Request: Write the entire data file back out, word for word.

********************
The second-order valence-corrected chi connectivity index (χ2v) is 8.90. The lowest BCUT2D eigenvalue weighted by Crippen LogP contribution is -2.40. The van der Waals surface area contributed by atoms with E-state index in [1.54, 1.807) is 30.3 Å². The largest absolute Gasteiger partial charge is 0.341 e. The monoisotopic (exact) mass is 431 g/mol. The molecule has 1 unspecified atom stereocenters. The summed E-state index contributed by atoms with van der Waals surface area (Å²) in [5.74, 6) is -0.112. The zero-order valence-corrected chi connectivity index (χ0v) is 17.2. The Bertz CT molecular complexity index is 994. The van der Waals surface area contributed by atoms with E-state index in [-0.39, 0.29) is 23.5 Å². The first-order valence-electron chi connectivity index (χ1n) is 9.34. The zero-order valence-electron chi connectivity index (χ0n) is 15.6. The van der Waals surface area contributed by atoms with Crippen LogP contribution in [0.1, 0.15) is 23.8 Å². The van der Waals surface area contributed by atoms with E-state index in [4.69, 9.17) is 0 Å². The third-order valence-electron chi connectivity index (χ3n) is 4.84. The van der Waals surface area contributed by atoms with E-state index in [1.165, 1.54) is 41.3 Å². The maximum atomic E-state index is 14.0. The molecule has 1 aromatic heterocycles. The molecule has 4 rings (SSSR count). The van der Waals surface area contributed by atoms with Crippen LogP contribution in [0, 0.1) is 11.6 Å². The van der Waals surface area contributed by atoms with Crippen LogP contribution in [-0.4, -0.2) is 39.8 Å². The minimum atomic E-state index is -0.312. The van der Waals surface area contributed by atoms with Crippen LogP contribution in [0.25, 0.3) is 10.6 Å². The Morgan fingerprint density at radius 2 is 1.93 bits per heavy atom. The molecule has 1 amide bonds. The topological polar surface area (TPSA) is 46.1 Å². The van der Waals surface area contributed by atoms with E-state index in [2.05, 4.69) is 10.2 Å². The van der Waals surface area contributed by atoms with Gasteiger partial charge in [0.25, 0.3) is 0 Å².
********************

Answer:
The second-order valence-corrected chi connectivity index (χ2v) is 8.90. The lowest BCUT2D eigenvalue weighted by Crippen LogP contribution is -2.40. The van der Waals surface area contributed by atoms with E-state index in [1.54, 1.807) is 30.3 Å². The largest absolute Gasteiger partial charge is 0.341 e. The monoisotopic (exact) mass is 431 g/mol. The molecule has 1 unspecified atom stereocenters. The summed E-state index contributed by atoms with van der Waals surface area (Å²) in [5.74, 6) is -0.112. The zero-order valence-corrected chi connectivity index (χ0v) is 17.2. The Bertz CT molecular complexity index is 994. The van der Waals surface area contributed by atoms with E-state index in [-0.39, 0.29) is 23.5 Å². The first-order valence-electron chi connectivity index (χ1n) is 9.34. The zero-order valence-electron chi connectivity index (χ0n) is 15.6. The van der Waals surface area contributed by atoms with Crippen LogP contribution in [0.1, 0.15) is 23.8 Å². The van der Waals surface area contributed by atoms with E-state index in [4.69, 9.17) is 0 Å². The third-order valence-electron chi connectivity index (χ3n) is 4.84. The van der Waals surface area contributed by atoms with E-state index in [1.165, 1.54) is 41.3 Å². The maximum atomic E-state index is 14.0. The molecule has 1 aromatic heterocycles. The molecule has 4 rings (SSSR count). The van der Waals surface area contributed by atoms with Crippen LogP contribution in [0, 0.1) is 11.6 Å². The van der Waals surface area contributed by atoms with Crippen LogP contribution in [-0.4, -0.2) is 39.8 Å². The minimum atomic E-state index is -0.312. The van der Waals surface area contributed by atoms with Crippen LogP contribution in [0.25, 0.3) is 10.6 Å². The Morgan fingerprint density at radius 2 is 1.93 bits per heavy atom. The molecule has 1 amide bonds. The topological polar surface area (TPSA) is 46.1 Å². The van der Waals surface area contributed by atoms with E-state index in [2.05, 4.69) is 10.2 Å². The van der Waals surface area contributed by atoms with Gasteiger partial charge in [0.25, 0.3) is 0 Å².